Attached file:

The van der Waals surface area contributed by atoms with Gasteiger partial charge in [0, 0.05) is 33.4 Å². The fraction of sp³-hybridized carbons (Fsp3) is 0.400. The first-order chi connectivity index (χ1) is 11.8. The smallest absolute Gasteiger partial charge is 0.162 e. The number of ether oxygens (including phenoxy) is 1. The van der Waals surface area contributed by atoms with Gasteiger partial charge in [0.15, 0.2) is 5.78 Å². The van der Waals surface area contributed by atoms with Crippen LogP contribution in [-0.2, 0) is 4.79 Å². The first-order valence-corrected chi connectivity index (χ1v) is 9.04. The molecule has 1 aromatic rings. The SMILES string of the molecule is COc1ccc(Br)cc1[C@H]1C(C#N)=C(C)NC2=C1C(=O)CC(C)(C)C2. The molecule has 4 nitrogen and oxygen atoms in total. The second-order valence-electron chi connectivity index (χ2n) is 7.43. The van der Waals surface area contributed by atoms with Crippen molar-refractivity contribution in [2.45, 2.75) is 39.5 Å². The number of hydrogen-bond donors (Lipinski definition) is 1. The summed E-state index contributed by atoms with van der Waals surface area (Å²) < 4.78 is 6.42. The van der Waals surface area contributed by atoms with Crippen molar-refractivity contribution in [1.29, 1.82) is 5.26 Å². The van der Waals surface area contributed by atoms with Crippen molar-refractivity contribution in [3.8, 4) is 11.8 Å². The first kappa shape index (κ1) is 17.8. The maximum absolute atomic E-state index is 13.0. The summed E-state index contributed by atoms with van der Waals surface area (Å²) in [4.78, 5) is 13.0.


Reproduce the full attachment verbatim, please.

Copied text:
The van der Waals surface area contributed by atoms with Gasteiger partial charge in [0, 0.05) is 33.4 Å². The fraction of sp³-hybridized carbons (Fsp3) is 0.400. The first-order chi connectivity index (χ1) is 11.8. The smallest absolute Gasteiger partial charge is 0.162 e. The number of ether oxygens (including phenoxy) is 1. The van der Waals surface area contributed by atoms with Gasteiger partial charge in [0.15, 0.2) is 5.78 Å². The van der Waals surface area contributed by atoms with Crippen LogP contribution in [-0.2, 0) is 4.79 Å². The first-order valence-corrected chi connectivity index (χ1v) is 9.04. The molecule has 1 aromatic rings. The SMILES string of the molecule is COc1ccc(Br)cc1[C@H]1C(C#N)=C(C)NC2=C1C(=O)CC(C)(C)C2. The molecule has 4 nitrogen and oxygen atoms in total. The second-order valence-electron chi connectivity index (χ2n) is 7.43. The van der Waals surface area contributed by atoms with Crippen molar-refractivity contribution in [2.45, 2.75) is 39.5 Å². The number of hydrogen-bond donors (Lipinski definition) is 1. The summed E-state index contributed by atoms with van der Waals surface area (Å²) < 4.78 is 6.42. The van der Waals surface area contributed by atoms with Crippen molar-refractivity contribution in [1.29, 1.82) is 5.26 Å². The van der Waals surface area contributed by atoms with Crippen molar-refractivity contribution in [3.8, 4) is 11.8 Å². The first kappa shape index (κ1) is 17.8. The maximum absolute atomic E-state index is 13.0. The summed E-state index contributed by atoms with van der Waals surface area (Å²) in [4.78, 5) is 13.0.